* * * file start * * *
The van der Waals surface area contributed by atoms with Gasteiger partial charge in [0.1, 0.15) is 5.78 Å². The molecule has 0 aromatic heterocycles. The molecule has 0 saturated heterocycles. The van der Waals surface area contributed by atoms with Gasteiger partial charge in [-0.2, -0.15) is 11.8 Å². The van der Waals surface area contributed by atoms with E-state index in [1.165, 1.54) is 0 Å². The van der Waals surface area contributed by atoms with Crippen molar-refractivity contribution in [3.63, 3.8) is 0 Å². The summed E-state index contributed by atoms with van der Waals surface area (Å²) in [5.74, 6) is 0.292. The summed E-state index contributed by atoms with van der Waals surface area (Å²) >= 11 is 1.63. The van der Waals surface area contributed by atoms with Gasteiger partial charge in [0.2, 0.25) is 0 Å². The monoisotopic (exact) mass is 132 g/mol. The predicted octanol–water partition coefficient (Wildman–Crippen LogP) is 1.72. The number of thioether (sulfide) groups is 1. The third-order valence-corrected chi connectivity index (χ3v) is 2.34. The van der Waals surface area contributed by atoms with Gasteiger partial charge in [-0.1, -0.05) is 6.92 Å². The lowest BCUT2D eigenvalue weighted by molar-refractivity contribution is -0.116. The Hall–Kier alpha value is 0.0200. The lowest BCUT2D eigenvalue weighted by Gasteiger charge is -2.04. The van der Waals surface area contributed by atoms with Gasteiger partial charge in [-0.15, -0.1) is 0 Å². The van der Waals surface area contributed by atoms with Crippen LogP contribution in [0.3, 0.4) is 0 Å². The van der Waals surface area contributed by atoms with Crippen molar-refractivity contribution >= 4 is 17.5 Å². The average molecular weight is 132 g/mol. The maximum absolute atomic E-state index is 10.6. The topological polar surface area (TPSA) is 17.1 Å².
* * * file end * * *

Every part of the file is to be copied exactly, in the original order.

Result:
The van der Waals surface area contributed by atoms with Gasteiger partial charge in [0.1, 0.15) is 5.78 Å². The molecule has 0 aromatic heterocycles. The molecule has 0 saturated heterocycles. The van der Waals surface area contributed by atoms with Gasteiger partial charge in [-0.2, -0.15) is 11.8 Å². The van der Waals surface area contributed by atoms with E-state index in [1.165, 1.54) is 0 Å². The van der Waals surface area contributed by atoms with Crippen molar-refractivity contribution in [3.63, 3.8) is 0 Å². The summed E-state index contributed by atoms with van der Waals surface area (Å²) in [5.74, 6) is 0.292. The summed E-state index contributed by atoms with van der Waals surface area (Å²) >= 11 is 1.63. The van der Waals surface area contributed by atoms with Gasteiger partial charge in [0.2, 0.25) is 0 Å². The monoisotopic (exact) mass is 132 g/mol. The predicted octanol–water partition coefficient (Wildman–Crippen LogP) is 1.72. The number of thioether (sulfide) groups is 1. The third-order valence-corrected chi connectivity index (χ3v) is 2.34. The van der Waals surface area contributed by atoms with Gasteiger partial charge in [-0.1, -0.05) is 6.92 Å². The lowest BCUT2D eigenvalue weighted by molar-refractivity contribution is -0.116. The Hall–Kier alpha value is 0.0200. The lowest BCUT2D eigenvalue weighted by Gasteiger charge is -2.04. The van der Waals surface area contributed by atoms with Gasteiger partial charge in [-0.15, -0.1) is 0 Å². The van der Waals surface area contributed by atoms with Crippen LogP contribution in [0.3, 0.4) is 0 Å². The van der Waals surface area contributed by atoms with Crippen molar-refractivity contribution >= 4 is 17.5 Å². The average molecular weight is 132 g/mol. The maximum absolute atomic E-state index is 10.6. The topological polar surface area (TPSA) is 17.1 Å².